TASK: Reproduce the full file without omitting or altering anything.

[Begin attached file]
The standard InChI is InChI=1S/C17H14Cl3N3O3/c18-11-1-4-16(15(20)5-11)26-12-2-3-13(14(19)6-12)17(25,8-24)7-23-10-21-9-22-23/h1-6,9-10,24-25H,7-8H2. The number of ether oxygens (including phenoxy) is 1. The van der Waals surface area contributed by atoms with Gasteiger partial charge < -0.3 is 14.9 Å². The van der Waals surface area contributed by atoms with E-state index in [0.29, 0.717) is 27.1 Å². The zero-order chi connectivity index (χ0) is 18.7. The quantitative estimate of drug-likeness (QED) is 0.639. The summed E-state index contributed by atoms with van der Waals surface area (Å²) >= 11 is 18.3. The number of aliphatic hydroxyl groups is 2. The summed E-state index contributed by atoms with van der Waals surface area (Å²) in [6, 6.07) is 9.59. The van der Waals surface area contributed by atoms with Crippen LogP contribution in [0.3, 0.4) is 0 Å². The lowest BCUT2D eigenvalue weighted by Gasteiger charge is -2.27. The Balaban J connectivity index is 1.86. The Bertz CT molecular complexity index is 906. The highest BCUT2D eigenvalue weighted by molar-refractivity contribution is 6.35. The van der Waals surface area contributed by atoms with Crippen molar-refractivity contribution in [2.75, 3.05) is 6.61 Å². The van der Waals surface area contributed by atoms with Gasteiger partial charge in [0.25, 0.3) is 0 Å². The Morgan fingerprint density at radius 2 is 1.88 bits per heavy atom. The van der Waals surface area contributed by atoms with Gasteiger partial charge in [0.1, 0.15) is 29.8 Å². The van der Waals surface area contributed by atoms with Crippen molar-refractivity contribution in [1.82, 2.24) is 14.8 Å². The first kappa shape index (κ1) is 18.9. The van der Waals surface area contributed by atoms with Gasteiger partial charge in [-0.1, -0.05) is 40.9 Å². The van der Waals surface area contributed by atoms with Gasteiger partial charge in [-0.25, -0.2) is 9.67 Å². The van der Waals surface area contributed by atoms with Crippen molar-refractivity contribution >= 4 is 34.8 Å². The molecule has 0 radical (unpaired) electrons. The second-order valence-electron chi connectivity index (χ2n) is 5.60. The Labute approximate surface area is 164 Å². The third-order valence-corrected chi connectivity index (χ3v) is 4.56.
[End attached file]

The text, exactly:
The standard InChI is InChI=1S/C17H14Cl3N3O3/c18-11-1-4-16(15(20)5-11)26-12-2-3-13(14(19)6-12)17(25,8-24)7-23-10-21-9-22-23/h1-6,9-10,24-25H,7-8H2. The number of ether oxygens (including phenoxy) is 1. The van der Waals surface area contributed by atoms with Gasteiger partial charge < -0.3 is 14.9 Å². The van der Waals surface area contributed by atoms with E-state index in [0.29, 0.717) is 27.1 Å². The zero-order chi connectivity index (χ0) is 18.7. The quantitative estimate of drug-likeness (QED) is 0.639. The summed E-state index contributed by atoms with van der Waals surface area (Å²) >= 11 is 18.3. The number of aliphatic hydroxyl groups is 2. The summed E-state index contributed by atoms with van der Waals surface area (Å²) in [6, 6.07) is 9.59. The van der Waals surface area contributed by atoms with Crippen LogP contribution in [0.3, 0.4) is 0 Å². The lowest BCUT2D eigenvalue weighted by Gasteiger charge is -2.27. The Balaban J connectivity index is 1.86. The Bertz CT molecular complexity index is 906. The highest BCUT2D eigenvalue weighted by molar-refractivity contribution is 6.35. The van der Waals surface area contributed by atoms with Crippen molar-refractivity contribution in [2.75, 3.05) is 6.61 Å². The van der Waals surface area contributed by atoms with Gasteiger partial charge in [0.25, 0.3) is 0 Å². The Morgan fingerprint density at radius 2 is 1.88 bits per heavy atom. The van der Waals surface area contributed by atoms with Gasteiger partial charge in [0.1, 0.15) is 29.8 Å². The van der Waals surface area contributed by atoms with Crippen molar-refractivity contribution in [1.82, 2.24) is 14.8 Å². The first kappa shape index (κ1) is 18.9. The van der Waals surface area contributed by atoms with Gasteiger partial charge in [-0.1, -0.05) is 40.9 Å². The van der Waals surface area contributed by atoms with Gasteiger partial charge in [-0.25, -0.2) is 9.67 Å². The van der Waals surface area contributed by atoms with Crippen molar-refractivity contribution >= 4 is 34.8 Å². The molecule has 0 radical (unpaired) electrons. The second-order valence-electron chi connectivity index (χ2n) is 5.60. The Labute approximate surface area is 164 Å². The third-order valence-corrected chi connectivity index (χ3v) is 4.56.